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NTSB: Plane that killed Baton Rouge doctor and two adult children went 'violently out of control'

1 month 1 week 2 days ago Thursday, May 16 2024 May 16, 2024 May 16, 2024 4:32 PM May 16, 2024 in News
Source: WBRZ

LEIPERS FORK, Tenn. — An airplane carrying a Louisiana plastic surgeon and two of his children who were scheduled to graduate from LSU on Friday broke up and went "violently out of control" before crashing in hilly terrain southwest of Nashville, investigators said Thursday.

Aaron McCarter, an air safety investigator with the National Transportation Safety Board, said at a news conference that a broad debris field and reports of the airplane's wings folding backward while in flight suggested a mid-flight catastrophe as the plane flew between Gonzales, La., and Louisville, Ky., on Wednesday.

The crash killed Dr. Lucius Doucet and his adult children Giselle and Jean-Luc Doucet. LSU issued a statement identifying the children and offered condolences.

"This is heartbreaking for the LSU community, but especially for those who know and love these two students, and those who were expecting to share graduation with them," the university statement said.

Flight logs show the plane left Gonzales and flew at 9,000 feet until reaching the Mississippi line, then settled in at 7,100 feet. It began flying erratically southwest of Nashville, losing speed and gaining altitude, according to data at Flightaware.com. The plane lost altitude and air traffic controllers lost contact with the plane when it was at an altitude of about 4,500 feet, McCarter said.

The damage field was about a mile wide, "indicating an in-air breakup," McCarter said. He asked nearby residents to review their security cameras for anything that could provide a clue. Investigators will consider human factors, the airplane itself and the weather. There was rain nearby around the time of the crash, he said.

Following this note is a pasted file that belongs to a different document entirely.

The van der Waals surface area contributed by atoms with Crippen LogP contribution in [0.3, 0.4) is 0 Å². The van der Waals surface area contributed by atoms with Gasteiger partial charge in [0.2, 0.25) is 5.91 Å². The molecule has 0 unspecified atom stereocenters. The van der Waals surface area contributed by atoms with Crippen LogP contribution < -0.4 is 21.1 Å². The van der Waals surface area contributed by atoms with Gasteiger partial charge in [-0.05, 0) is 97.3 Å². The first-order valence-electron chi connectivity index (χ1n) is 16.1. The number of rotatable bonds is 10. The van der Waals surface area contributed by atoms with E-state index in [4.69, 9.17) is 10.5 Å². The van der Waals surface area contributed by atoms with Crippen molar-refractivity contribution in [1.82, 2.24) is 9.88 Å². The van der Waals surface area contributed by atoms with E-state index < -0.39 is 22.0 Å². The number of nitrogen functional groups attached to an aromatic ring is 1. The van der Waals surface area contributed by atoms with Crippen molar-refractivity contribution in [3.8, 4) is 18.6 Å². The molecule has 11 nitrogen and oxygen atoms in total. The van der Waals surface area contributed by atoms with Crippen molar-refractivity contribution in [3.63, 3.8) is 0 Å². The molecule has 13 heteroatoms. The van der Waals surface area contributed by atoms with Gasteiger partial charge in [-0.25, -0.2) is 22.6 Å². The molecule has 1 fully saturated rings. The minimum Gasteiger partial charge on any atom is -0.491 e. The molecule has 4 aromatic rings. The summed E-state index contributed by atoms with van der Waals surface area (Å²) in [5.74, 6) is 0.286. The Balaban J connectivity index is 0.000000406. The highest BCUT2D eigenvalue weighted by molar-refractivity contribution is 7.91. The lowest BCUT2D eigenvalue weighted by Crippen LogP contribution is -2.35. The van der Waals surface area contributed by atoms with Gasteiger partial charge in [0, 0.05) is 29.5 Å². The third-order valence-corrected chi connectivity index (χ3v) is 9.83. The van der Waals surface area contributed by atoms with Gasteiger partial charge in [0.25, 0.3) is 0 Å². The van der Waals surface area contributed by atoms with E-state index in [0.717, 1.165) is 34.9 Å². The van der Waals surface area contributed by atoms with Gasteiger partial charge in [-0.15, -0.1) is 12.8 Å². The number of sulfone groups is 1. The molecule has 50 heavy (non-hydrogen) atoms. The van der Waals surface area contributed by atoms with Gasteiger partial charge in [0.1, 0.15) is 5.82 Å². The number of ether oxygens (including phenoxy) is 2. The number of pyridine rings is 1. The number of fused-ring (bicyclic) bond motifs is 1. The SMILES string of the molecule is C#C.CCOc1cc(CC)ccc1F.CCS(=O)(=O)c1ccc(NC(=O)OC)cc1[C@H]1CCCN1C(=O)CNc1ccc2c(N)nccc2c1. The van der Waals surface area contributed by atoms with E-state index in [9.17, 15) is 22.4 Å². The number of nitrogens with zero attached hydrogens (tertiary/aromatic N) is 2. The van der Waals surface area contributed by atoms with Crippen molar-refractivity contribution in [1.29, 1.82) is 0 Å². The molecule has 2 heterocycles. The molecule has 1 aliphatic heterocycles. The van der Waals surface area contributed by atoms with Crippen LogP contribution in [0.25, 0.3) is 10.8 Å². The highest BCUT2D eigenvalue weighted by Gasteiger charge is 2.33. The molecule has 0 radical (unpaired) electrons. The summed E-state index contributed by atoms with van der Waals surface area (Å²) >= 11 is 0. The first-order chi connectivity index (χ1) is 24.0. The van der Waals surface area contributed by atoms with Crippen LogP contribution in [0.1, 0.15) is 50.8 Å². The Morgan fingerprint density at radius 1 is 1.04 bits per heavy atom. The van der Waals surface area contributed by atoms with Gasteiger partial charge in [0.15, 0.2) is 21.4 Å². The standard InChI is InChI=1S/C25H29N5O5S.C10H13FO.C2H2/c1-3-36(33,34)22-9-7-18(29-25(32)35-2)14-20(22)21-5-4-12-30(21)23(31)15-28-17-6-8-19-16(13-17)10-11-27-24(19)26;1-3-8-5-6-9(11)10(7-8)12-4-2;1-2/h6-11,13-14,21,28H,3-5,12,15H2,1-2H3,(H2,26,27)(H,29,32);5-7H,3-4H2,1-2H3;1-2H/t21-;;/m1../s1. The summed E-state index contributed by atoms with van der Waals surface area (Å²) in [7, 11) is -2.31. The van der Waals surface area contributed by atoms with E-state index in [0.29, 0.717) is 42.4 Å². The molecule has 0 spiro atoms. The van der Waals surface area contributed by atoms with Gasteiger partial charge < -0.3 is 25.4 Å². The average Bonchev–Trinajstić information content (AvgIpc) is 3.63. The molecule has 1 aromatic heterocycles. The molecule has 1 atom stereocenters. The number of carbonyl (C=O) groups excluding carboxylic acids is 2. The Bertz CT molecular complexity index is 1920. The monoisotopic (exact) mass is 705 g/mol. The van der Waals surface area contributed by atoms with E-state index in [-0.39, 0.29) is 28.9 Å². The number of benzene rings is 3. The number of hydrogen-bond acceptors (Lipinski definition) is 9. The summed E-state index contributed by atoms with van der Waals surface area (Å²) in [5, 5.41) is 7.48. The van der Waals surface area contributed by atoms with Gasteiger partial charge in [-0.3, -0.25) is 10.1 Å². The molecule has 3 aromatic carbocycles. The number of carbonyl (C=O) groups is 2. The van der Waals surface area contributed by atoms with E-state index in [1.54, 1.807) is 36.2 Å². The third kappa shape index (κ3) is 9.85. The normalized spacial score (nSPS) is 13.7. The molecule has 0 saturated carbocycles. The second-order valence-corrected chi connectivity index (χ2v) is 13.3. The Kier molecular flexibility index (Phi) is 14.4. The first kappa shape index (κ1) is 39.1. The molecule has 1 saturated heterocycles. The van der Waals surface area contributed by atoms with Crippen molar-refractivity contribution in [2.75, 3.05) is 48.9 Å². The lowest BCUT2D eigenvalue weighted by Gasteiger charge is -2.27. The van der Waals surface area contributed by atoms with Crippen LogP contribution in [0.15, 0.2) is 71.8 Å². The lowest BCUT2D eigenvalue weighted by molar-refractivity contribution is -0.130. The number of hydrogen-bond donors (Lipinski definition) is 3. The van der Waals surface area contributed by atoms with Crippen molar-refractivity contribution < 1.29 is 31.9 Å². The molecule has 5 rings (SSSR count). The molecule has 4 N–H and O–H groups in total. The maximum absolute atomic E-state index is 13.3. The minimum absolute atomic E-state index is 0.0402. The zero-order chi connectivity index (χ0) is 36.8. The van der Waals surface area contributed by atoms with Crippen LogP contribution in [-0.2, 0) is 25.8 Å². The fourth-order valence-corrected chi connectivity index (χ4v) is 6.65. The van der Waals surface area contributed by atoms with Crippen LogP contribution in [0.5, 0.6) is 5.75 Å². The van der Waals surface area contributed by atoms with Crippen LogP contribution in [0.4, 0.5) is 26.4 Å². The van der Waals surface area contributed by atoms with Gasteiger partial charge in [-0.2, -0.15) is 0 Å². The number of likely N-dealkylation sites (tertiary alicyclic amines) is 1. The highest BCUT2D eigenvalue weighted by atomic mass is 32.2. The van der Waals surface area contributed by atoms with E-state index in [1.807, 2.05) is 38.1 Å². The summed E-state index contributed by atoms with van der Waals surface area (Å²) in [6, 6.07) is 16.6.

About 15-20 people were gathering pieces of the aircraft and would lay them out at a hangar in Smithfield, Tennessee, he said. He estimated that about 75 percent of the airplane had been recovered by Thursday afternoon. Some parts may have fallen in a nearby lake, and a dive team from a neighboring county was called in to help.

The search team had recovered both stabilizers from the plane, along with both wings and much of the fuselage, McCarter said.

McCarter said that once he leaves the scene in one to two days, he would take about 10 days to prepare a preliminary report. A more complete summary will arrive in 9-10 months, then the NTSB would issue a report on a probable cause, if one can be established.

The aircraft, a Beechcraft BE35, was built in 1966. McCarter said it was not unusual for airplanes of that age to still be in service, given the detailed maintenance they undergo. "Their life span is a lot longer than an automobile."

The plane did not have a "black box" data recorder, but some instrumentation records might be on data cards inside the aircraft, he said.

Gonzales and Louisville are 628 miles apart. McCarter said the plane had plenty of fuel still left to cover the distance.

Doucet as an avid flight enthusiast and his pilot's license dates to at least 2017. He was certified to fly single-engine planes like the Beechcraft and was also rated for instruments, which are used in period of foul weather. Last year, he qualified for a "BasicMed" certification that doesn't require a full FAA medical certificate. He was required, while flying, to wear corrective lenses for both near and far vision

His practice, Williamson Cosmetic Center, issued a statement Thursday praising Doucet's passion for medicine and empathy for his patients.

"The sudden and untimely loss of Dr. Doucet has left a deep void in our hearts and in our practice. We understand that many of you had strong bonds with him over the years, relying on his expertise, guidance and unwavering support," the statement read.

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